By Kimberly Rau
The New England premiere of Martin McDonagh’s “Hangmen” opened at Gammon November 2nd to enthusiastic audience reception, and no wonder. This dark comedy features a strong script, excellent direction and a fantastic cast.
The setting: 1960s northern England, in the final days before hanging became an illegal form of punishment. Focus in on Harry, a man whose entire identity is tied up in his work, and not the popular pub that he owns with his wife, Alice. Instead, his number-one personality trait revolves around his day job, which is really more of a vocation: He’s the second-best hangman around (a man named Pierrepoint is number 1).
Harry takes pride in his profession, and has no regrets, even as the country is embroiled in debate about capital punishment. Everyone in the pub has an opinion, of course, but Harry doesn’t question his vocation, even the instances where the condemned died protesting their innocence. Though Harry is generally well-liked, he’s not on the best terms with some from his past, and though he can ignore the (metaphorical) ghosts of the hanged, he can’t shake his former partner so easily.
While all this is going on, a stranger named Mooney shows up asking to rent a room above the pub, but, as charming as he can be, he’s strange, getting combative when Alice checks his references. He’s also spent quite a deal of time chatting with Harry and Alice’s teenage daughter Shirley, so when she goes missing, Mooney is the prime suspect. When things get out of hand and a tragedy occurs, everyone else involved leaves Harry to figure it out on his own.
Though it deals with dark subject matter, “Hangmen” is a wildly comedic ride, with sharp wit and enough plot twists to give you whiplash. Under Tony Estrella’s direction, the show comes to life, gripping you with its absurdity even as it makes you think.
Steve Kidd is Harry, an outspoken man who believes his word is the Gospel truth. He’s not a particularly likeable character, but he’s not detestable, either. He’s abrasive, but not particularly cruel. He compartmentalizes like a pro, separating duty from feelings, until things come a little too close for comfort. Kidd, a Gamm staple at this point, delivers a full character that you can’t help but relate to.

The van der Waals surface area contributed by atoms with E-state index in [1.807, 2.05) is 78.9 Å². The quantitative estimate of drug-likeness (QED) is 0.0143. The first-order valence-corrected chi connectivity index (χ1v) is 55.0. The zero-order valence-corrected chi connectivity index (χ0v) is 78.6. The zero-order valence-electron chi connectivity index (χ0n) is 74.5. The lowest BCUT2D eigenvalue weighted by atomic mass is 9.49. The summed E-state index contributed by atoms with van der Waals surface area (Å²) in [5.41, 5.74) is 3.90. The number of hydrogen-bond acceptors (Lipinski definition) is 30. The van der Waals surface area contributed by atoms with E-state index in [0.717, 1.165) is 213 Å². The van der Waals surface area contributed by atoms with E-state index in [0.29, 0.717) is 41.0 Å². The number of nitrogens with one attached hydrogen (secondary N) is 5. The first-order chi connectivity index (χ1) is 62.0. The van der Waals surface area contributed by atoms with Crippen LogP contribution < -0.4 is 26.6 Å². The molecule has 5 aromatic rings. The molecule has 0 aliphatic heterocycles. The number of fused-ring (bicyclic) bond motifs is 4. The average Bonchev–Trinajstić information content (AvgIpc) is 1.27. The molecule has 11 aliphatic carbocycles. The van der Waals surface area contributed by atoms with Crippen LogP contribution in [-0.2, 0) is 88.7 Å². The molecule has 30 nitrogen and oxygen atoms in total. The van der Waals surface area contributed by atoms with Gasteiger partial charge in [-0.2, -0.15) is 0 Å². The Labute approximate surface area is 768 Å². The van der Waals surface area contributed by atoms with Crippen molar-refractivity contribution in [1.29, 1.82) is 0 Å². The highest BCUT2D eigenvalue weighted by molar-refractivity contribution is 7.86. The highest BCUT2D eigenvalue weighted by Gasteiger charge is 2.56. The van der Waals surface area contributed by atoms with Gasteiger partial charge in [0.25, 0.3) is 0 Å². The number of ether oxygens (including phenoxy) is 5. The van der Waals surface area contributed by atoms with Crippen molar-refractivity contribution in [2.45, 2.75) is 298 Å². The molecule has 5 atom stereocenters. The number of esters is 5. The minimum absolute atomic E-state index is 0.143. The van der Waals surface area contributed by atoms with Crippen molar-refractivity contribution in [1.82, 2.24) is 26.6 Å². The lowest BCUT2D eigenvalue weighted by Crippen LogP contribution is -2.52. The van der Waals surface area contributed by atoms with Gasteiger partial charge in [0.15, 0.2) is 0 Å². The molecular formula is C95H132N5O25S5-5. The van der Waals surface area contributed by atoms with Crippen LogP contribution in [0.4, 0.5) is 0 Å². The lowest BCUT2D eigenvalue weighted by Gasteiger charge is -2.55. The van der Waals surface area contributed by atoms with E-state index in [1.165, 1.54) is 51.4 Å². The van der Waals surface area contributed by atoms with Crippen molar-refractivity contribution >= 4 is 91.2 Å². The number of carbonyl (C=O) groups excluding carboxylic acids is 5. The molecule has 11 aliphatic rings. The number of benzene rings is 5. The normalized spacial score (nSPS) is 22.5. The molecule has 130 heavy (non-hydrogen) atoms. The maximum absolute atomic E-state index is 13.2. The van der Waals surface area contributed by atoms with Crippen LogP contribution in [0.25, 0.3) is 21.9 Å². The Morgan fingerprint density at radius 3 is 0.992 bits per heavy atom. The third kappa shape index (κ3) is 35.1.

On the opposite end of the spectrum is John Hardin playing Peter Mooney. If Harry is the type to try and walk the line, Mooney is emotionally swinging for the fences. He’s charming, until he’s violent. He’s educated and witty, until he’s wronged. And he’s clever, until he backs himself into a corner. Hardin is a wonderful choice for this role, keeping you engaged whenever he’s on stage.
Karen Carpenter plays Alice, Harry’s wife who must manage the bar, her husband and their teenager, Shirley, who’s the first to tell you through her scowl that she’s not moody at all. Carpenter is fantastic as always, providing a sense of stability in the whirlwind around her. Abigail Milnor-Sweetser makes her Gamm debut as the unintentionally hilarious Shirley, and does a beautiful job with it.
In the end, this is less a play about capital punishment and more about how we react to change in our environment. At the end, Harry is left alone to literally stare down the consequences of his decisions, both in his career and in the immediate aftermath of a situation gone wrong. His friends, family and even enemies have left him, albeit temporarily, to pick up the pieces and reflect. Change has come to Harry’s little corner of England, and for better or worse, he’ll never be the same again. Don’t miss this stunning piece of theater, especially if you’re already a fan of Gamm-style performances, because this is one of their best.
“Hangmen” runs through Nov. 26 at The Gamm Theatre, Jefferson Blvd., Warwick. Tickets may be obtained at the box office, online at gammtheatre.org or by calling 401.723.4266.